I know the profit example is just that but note that in the case of profit it was allowed whereas interest is not allowed. I am sure there are other ways of reinforcing national solidarity. There are loads of laws that do just that so why push the boundaries on interest? As your article pointed out the banning of interest was found to be impractical and a legal device had to be used to get around the prohibition. If the plain meaning had been used in the first place I think the results would have been better. The laws against usury would have protected the borrower from hardship and the unreasonable profit rules would have stopped exploitation and greed. So why was it interpreted in a way not matching the plain meaning of the text? My Rabbi did not like it when I spoke about Aaron's sons being killed for going beyond the requirements of the law. I was using it as justification for not being ultra orthodox, but can the observation also apply to the way in which the ban against interest was extended? I understand the idea of a fence around the Torah but is it right to extend the interpretation of a command way beyond its natural meaning, especially where the Torah puts clear limits on its operation? If so where does one stop. Black becomes grey and soon it is white.

    Leviticus 25 v35
    "When your brother Israelite is reduced to poverty and cannot support himself in the community, you shall assist him as you would an alien or a stranger…"

    I am reading it differently to you. The verse is saying treat Jews in the same way as you would treat a stranger. That means that the stranger was likely to get better treatment and so a law was passed requiring equal treatment for Jews. Its a bit like a mother ill treating her children but being kind and good to her neighbour's children. With deranged individuals that is understandable but with a whole nation it is an unreasonable argument. Usually it is the opposite: goodness for your group, badness for outsiders. So why did ancient Israel get it the other way round? Perhaps they didn't and there is a mistranslation, seems more likely. How do you translate the verse?

    You missed my question about the meaning of Israelite. Does it include a Jew where ever and whenever he lives, or is it a description of a person who belonged to the Israelite nation and lived in Israel? I don't consider myself as an Israelite.


  7. Robin:
    Just because there are other laws that set out to achieve a specific goal does not mean that this one can't too. In almost every area I can think of, such as treatment of animals, to give a current example, the laws repeat, add, and reiterate.

    I'm afraid there are far more authorities who side with my interpretation of the text about strangers has far more authorities than yours. That's only relevant from a halachic point of view, of course.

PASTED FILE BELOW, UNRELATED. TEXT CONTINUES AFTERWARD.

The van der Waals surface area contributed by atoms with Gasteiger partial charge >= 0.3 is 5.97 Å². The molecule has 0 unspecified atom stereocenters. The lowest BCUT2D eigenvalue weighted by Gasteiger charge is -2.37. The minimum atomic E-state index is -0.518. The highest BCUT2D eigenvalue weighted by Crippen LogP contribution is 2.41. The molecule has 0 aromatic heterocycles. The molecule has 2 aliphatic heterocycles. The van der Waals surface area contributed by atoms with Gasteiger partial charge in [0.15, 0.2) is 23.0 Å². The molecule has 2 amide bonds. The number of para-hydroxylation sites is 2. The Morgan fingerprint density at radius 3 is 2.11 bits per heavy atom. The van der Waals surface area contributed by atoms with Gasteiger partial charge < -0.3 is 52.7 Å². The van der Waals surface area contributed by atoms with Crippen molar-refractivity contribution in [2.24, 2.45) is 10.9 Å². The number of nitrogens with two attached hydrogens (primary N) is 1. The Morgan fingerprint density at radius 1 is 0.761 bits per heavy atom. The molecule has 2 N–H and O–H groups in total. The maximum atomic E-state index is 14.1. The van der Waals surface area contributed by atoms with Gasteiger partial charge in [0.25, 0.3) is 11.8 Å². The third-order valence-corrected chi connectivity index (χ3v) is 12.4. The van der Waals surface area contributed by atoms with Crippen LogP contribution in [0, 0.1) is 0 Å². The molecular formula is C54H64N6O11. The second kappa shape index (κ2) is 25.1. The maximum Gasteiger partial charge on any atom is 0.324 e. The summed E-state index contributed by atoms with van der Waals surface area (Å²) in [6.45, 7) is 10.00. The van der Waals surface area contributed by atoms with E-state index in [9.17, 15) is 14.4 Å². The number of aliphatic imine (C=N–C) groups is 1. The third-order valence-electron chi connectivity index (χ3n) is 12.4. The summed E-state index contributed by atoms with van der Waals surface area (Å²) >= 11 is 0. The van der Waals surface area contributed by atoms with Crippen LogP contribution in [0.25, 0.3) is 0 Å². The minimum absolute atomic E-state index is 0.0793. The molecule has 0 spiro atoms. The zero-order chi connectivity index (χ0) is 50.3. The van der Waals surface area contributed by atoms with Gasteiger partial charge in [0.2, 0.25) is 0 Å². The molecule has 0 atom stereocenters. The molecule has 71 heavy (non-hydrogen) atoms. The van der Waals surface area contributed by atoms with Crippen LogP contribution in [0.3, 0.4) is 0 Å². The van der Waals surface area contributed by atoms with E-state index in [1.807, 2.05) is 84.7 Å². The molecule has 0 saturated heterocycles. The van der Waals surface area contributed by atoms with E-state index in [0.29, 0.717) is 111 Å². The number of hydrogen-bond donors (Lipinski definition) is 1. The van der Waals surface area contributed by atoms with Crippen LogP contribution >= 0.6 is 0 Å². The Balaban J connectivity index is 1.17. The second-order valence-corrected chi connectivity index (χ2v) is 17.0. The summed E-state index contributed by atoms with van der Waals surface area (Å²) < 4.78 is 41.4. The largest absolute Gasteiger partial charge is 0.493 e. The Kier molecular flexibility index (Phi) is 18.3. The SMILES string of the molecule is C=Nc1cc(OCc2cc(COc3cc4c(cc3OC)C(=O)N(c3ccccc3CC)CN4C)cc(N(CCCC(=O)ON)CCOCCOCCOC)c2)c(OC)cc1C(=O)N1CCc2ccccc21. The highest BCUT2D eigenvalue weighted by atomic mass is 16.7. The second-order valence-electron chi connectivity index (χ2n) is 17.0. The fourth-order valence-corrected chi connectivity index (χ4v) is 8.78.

Also, I did say that then thy regarded the Israelite in much looser terms as anyone choosing to live within the community and associating with the community. You might think of Uriah the Hittite. But that did not mean ritual equality, only civil.

    And finally and flippantly, I cannot imaging any rabbi in Anglo Jewry agreeing with you! That does not mean you are wrong!

  8. It must be that my translation is incorrect or there is another way of reading it.

    Of course I am aware of the interpretation of the verse that says it requires that the stranger be treated the same as an Israelite, but literally I am not reading that in the text, but I am using the English version. I am reading it the other way around. What am I misreading? I am sure I am wrong but at the moment I can not see where I am misunderstanding the syntax.That is why I asked you how you translate the verse. Could you give me your translation?

    I find it strange that we interpret Israelite as Jews generally but that the laws relating to the Land of Israel are considered only to relate to that area.

  9. Robin:
    Thirty-six times the Torah repeats the exhortation to be sensitive to the stranger and resident (Ger VaToshav) because we ourselves suffered from unequal treatment. This is the basis on which the laws about usury, etc., are applied. There are two standards of law. The bare minimum applied universally to any Ben Noach and the higher standard applied to Jewish communities, which automatically included anyone choosing to live within the community even if not halachically Jewish.

    So amongst the various texts we have talked about, in Numbers 15.16 or Leviticus 24.22 or 25.35 a similar expression is used. Mishpat Echad Yihye lachem, kaGer KaEzrach (or Ger VaToshav). You shall have one law (that will apply equally to) the stranger as well as the citizen (within your community). If there is another text youd like me translate I'd be happy to.

    Finally, there is a long-standing debate between Nachmanides and Maimonides as to whether all laws apply only to the Land of Israel or not. Most accept that where it is specified as applying to The Land, this determines.


  10. Thank you for the translation. With the added items in brackets you made your case. As you can see my translation did not say the same thing, but that is the problem of using translations.

    Thanks for your help